The weight of copper in spacecraft and aircraft(2% of being 747 weight) is not negligible. However, it is unlikely this will replace copper anywhere other than IC manufacturing. There are other solutions being investigated for replacing copper in traditional applications that are more feasible.

This will not necessarily decrease the size of phones, it will just allow for continued scaling of on chip interconnects. This in turn allows for a more powerful smartphone that uses less power.
dtyarbrough
2 / 5 (4) Jan 05, 2012
The resistance in any conductor is inversely proportional to its cross sectional area and its length. Reduce both proportionally and resistance should theoretically remain the same. If in fact this law does extend to the sub-molecular level, where does that leave quantum physicists?
For you spaceship enthusiasts, I thought they used aluminum wiring.
dtyarbrough
3 / 5 (4) Jan 05, 2012
They'll be able to add features like voice recognition to smart phones, allowing fingerless texting. Imagine ... talking directly into a phone. What will they think of next?
Auxon
5 / 5 (1) Jan 05, 2012
The resistance in any conductor is inversely proportional to its cross sectional area and its length. Reduce both proportionally and resistance should theoretically remain the same. If in fact this law does extend to the sub-molecular level, where does that leave quantum physicists?
For you spaceship enthusiasts, I thought they used aluminum wiring.


This IEEE ( http://spectrum.i...ic-scale ) article has more information that addresses this question:

"The phosphorus atoms have one more electron than silicon, and these extra electrons allow the nanowire to conduct," Simmons explains. "Within the wires we place the phosphorous atoms less than 1 nm apart so that the wave functions of the electron overlap to form a metallic-like state, and that gives us this low resistivity."
Callippo
1 / 5 (1) Jan 07, 2012
However, we can often observe that for the silicon-based transisitors this separation cannot be less than 50nm to avoid this cross-talk effect. It's connected to so-called doping distance and such distance can be larger, than the scope of quantum effects. Every embedded phosphorus atom induces stress of silicon lattice and its higher electrochemical potential decreases the binding force of electrons in the wide area around it. After all, this effect just explains, why small number of dopant atoms can influence the conductivity of bulk material in so pronounced way. Therefore, the placing of phosphorus atoms at the one-atom wide path doesn't mean, the current does flow through one atom wide path beneath them and we could achieve higher density of transistor integration so easily. Not to say about practical quantum computer, because this research just demonstrated the absence of quantum effects in conductivity.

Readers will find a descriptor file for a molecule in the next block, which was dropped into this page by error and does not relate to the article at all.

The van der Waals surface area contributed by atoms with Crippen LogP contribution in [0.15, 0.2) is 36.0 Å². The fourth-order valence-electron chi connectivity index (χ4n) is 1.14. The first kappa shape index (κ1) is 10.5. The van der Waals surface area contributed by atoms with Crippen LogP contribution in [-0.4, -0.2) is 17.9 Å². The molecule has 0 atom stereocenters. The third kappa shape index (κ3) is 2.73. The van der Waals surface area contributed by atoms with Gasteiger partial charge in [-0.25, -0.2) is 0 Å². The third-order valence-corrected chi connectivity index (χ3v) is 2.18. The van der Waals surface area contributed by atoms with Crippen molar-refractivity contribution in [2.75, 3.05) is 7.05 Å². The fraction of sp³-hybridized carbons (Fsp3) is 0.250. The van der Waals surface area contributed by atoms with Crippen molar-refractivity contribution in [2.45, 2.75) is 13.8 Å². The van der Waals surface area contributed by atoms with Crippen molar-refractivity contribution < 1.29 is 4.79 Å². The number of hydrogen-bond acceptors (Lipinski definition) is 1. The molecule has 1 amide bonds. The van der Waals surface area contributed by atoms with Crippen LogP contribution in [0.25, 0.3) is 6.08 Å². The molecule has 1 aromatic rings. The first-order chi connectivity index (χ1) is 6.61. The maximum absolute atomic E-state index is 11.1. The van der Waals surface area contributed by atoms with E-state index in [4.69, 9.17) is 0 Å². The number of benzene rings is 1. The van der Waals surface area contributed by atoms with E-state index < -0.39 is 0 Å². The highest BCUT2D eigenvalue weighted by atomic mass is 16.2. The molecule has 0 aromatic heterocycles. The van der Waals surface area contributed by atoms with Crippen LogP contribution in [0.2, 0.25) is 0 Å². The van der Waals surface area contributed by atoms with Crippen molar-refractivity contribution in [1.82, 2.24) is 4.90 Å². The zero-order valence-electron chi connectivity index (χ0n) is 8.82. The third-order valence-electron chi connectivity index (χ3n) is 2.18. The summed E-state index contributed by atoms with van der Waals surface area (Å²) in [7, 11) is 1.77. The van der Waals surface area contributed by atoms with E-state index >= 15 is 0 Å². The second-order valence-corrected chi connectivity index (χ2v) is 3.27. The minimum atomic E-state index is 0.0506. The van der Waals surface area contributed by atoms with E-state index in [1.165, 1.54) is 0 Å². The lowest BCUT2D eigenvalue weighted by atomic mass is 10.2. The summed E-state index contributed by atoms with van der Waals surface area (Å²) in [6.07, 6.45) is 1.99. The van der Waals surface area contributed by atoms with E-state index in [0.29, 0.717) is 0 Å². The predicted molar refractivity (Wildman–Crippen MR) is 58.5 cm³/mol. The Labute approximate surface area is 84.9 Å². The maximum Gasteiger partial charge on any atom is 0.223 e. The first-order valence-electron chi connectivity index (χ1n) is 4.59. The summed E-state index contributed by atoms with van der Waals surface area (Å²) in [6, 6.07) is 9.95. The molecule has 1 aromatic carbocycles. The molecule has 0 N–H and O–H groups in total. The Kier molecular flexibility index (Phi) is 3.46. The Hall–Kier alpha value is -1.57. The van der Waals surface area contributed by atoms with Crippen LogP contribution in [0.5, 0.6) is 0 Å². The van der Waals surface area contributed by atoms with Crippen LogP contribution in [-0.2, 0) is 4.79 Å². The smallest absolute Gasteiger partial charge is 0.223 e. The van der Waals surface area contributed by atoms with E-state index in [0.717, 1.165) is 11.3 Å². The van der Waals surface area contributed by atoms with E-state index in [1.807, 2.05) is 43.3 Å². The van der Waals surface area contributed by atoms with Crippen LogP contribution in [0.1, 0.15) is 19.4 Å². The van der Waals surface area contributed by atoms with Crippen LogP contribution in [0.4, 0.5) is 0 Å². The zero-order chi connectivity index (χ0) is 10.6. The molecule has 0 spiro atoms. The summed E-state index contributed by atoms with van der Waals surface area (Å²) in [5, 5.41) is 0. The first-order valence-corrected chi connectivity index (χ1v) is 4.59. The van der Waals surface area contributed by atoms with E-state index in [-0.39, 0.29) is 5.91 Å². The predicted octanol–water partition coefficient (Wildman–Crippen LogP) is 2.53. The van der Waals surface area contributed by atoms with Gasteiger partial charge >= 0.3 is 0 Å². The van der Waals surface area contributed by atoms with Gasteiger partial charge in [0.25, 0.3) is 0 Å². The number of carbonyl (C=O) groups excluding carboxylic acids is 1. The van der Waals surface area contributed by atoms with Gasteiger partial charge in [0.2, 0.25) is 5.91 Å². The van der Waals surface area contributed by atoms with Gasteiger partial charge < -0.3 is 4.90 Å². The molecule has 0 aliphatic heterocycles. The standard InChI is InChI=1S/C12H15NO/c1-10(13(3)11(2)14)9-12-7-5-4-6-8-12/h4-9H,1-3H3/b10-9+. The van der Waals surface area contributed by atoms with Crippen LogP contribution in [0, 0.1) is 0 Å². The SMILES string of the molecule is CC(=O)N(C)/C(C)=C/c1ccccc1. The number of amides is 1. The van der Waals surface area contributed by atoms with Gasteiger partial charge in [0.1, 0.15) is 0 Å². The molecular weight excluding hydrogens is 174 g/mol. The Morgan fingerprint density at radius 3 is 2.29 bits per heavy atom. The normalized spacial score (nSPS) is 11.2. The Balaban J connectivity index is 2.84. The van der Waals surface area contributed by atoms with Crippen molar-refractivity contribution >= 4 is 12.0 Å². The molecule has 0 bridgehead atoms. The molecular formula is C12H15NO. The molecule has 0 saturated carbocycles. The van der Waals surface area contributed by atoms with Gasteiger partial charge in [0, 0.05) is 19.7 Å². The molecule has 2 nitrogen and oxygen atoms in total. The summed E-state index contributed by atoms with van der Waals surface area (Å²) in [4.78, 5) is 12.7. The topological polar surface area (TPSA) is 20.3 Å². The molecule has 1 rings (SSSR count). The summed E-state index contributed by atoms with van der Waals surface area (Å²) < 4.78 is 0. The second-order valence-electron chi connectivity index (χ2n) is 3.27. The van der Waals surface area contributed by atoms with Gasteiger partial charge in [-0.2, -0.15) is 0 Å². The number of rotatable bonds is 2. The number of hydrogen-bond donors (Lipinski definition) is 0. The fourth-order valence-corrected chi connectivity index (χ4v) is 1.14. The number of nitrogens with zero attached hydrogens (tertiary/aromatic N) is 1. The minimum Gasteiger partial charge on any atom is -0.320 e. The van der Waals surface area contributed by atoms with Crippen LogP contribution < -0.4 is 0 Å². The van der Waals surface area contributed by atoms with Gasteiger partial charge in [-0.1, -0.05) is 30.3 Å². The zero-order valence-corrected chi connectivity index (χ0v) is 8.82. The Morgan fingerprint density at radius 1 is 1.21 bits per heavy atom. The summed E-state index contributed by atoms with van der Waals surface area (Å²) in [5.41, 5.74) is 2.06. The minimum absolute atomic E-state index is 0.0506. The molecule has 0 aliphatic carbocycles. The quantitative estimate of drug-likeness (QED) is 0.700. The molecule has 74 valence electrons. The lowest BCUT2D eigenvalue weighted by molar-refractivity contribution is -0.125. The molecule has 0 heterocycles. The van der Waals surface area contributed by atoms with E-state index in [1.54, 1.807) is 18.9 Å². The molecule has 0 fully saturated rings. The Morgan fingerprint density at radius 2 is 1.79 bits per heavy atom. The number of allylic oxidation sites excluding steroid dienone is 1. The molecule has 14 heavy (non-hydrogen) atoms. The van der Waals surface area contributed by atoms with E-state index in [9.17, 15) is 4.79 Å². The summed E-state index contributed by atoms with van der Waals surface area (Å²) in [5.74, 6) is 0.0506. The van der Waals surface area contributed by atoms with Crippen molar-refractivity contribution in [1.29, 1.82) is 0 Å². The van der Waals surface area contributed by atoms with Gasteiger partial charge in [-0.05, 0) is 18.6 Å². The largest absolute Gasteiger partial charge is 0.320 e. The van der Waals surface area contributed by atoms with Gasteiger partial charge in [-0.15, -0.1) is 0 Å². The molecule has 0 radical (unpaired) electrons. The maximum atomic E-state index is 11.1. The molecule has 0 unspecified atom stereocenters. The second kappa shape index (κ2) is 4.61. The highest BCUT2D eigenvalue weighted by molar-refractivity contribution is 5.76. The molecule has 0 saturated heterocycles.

Callippo
not rated yet Jan 08, 2012
Here is the full paper for those interested. http://dl.dropbox...64-7.pdf
KBK
1 / 5 (1) Jan 08, 2012
ohms law.

You mean ohms "only applicable at the newtonian mass aggregate (non quantum) RULE of average results", NOT 'ohm's law'.

Screw off with the law stuff, as that is only applicable to social contract and has nothing to do with physics which is about learning new things, not anchoring things in dogma that has no potential for change or new discovery.

don't bring emotionally based social constructs and dogmatic religious constraints to the table of science.

of course, ohm's law, is taught to engineers and technicians..which are not to be discovering to playing games with their core characteristic of be being builders of things, not discoverers of things. engineers and technicians: not trained theoreticians or scientists.

So:when someone says they have some new ideas, if one is an engineer, please leave all prejudice at the door, as recall, you were taught to be dogmatic from the ground up.

Your teaching and entire scholastic directions are at fault, not the new science.
KBK
1 / 5 (1) Jan 08, 2012
Plainly said, conductivity is a function of electron orbital polarization agreement, or orientation coupling between the given molecules.

It is therefore...not unimaginable that silicon at the single atom join level, as this is the point of the announcement, that a methodology has been achieved (methodology, a key point-this is not about silicon specifically)..would have similar conductivity to a copper atom at the individual join level.

As we move into a mass aggregate geometrical lattice structure, frozen in place, then conductivity changes again. As we hopefully know, this happens at different points with different atomic signatures, or elements.

For example, under unrealistic or non practical conditions (for human use) we can get hydrogen atoms to do the same.

The article is principally about APPLICATIONAL METHODOLOGY, more than it is about the conductivity of silicon.

It is about the 'mass aggregate'-to-single atom 'changeover' in atomic behavioral analysis and realization.
kaasinees
1 / 5 (1) Jan 10, 2012
I hope we move to optical computing soon, than we can replace our copper wires with optical fibres.
_ilbud
not rated yet Feb 19, 2012
It is Ohms law, because you don't understand English or Science and you were reared badly.